This is the official home web page of The Flagon and Trencher Society: Descendants of Colonial Tavern Keepers. Here we present the purpose of the Society, the membership requirements, the history and publications of the Society. You can purchase our publications or download an application package. And members can update their address information or order insignia.

Please note: this information is provided gratis as a public service without frames or annoying ads. We do not collect any information about you other than that which you voluntarily mail us.

sign board with insignia of the society 

The Flagon and Trencher:
Descendants of Colonial Tavern Keepers

Record Extraction Project Now Underway!
The Objectives of the Society Explore the History and Art of Toasting
Who Can Join? A Page for Kids
History Place Order or Update Records
Meetings Site Map
Publications History of this Website
How to Join Us Contact Us
References and Links Search this Site
Photos from the 2013 meeting are here!
Photos from other meetings can be found in the meeting history.

The Objectives of the Society

To establish the good repute of colonial tavern keepers through:


Who Can Join?

Those persons, either male or female, who can prove direct descent from a person conducting a tavern, inn, ordinary, or other type of hostelry prior to 4 July 1776 (within the area which became the first 13 states). There is no age restriction for members. Please enroll your children and grandchildren!

In colonial times, taverns, ordinaries, pubs and other hostelries were usually kept in a person's home and no other building existed for this purpose. Therefore, the majority of the "taverns" as we think of them in that time probably did not have names. In smaller municipalities named taverns were probably not the rule. In larger ones the taverns had names to distinguish them apart.

The key to establishing membership is proving that your ancestor was licensed by the local authority to conduct the business of keeping an ordinary, hostelry, inn or hotel or licensed to sell spirituous liquors. The name of the establishment is not necessary. Brewers do not qualify. [top]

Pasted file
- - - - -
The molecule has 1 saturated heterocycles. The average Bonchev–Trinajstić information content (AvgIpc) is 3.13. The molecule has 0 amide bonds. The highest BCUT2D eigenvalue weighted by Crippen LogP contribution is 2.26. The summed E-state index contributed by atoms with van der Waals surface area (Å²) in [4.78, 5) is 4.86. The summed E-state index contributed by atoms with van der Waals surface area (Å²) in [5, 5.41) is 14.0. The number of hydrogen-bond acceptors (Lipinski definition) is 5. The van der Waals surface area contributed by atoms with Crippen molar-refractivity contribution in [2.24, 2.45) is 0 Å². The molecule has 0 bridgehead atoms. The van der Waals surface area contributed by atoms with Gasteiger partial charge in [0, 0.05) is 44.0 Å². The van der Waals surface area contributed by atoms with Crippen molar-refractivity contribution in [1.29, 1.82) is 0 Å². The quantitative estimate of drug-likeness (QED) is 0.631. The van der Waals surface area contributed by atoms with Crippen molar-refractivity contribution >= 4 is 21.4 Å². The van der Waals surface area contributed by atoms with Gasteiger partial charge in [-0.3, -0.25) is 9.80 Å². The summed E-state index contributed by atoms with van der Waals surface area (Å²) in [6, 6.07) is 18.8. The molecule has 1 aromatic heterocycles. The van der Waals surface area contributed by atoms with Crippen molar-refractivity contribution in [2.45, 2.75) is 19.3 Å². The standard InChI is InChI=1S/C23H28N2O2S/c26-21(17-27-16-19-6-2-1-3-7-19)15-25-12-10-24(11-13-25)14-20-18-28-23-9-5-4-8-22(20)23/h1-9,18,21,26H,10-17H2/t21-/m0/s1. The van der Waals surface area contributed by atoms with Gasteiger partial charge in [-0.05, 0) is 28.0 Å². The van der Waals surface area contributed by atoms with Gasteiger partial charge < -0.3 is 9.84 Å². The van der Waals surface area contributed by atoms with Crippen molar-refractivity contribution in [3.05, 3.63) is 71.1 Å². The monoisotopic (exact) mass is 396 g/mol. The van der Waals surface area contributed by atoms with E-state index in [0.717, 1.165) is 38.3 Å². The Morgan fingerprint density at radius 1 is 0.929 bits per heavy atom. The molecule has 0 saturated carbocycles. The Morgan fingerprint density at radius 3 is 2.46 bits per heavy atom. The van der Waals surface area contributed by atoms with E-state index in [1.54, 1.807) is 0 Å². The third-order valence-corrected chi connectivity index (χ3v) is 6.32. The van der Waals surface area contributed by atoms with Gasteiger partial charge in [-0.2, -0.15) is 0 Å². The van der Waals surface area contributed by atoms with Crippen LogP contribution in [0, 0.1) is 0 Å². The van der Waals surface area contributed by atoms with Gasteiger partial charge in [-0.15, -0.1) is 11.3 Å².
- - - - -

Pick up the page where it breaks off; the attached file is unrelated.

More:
During a speech on "Genealogical Sources of the Philadelphia Area" delivered at the National Genealogical Society in March 1962, Walter Lee Sheppard, Jr., remarked parenthetically that there seemed to be lineage societies for all kinds of ancestors except tavern keepers. Suggested Kenn Stryker-Rodda from the audience, "let's found one." Enough persons heard of the idea to prompt Kenn's sending a letter dated 1 September 1963 suggesting "an annual dinner at an old inn, with colonial menu (solid and liquid) spiced with learned and witty addresses on suitable topics, as the focus for the Society." It was Lee who dubbed the organization "Flagon and Trencher."

Sheppard and Stryker-Rodda were surprised by the response, but saw the feasibility of creating an organization that would not be bound by the usual rigid rules and regulations of other organizations, but would make it possible for interested persons to establish their ancestry from a tavern- inn- or ordinary-keeper who was in business during the colonial period.

The December 1963 issue of the National Genealogical Society Quarterly carried an announcement stating the requirements for membership. In the two years that followed, many applications were received. Although it was suspected by Sheppard and Stryker-Rodda that membership would probably be small, by early 1965 it became evident to them that there was more interest in the Society than initially anticipated.

The first dinner meeting was held on 21 May 1965 at Frances Tavern in New York City . At that time there were twenty charter members and thirty-two other qualified members, whose applications had been carefully checked. More than half of the members attended the meeting. It was at this meeting that the name of the Society was formally chosen by its membership. It was also decided that a different host, with the title of "Mine Host," would be chosen for each future annual meeting. A constitution and by-laws were drafted soon thereafter, based on the many suggestions of the membership.

The second meeting was held 20 May 1967, at which time the constitution and bylaws were adopted and a design for the Society's insignia was chosen. The name of the Society is "FLAGON AND TRENCHER: Descendants of Colonial Tavern Keepers." The insignia is a tavern sign bearing the design of a flagon and a trencher with two wooden spoons and the name FLAGON and TRENCHER.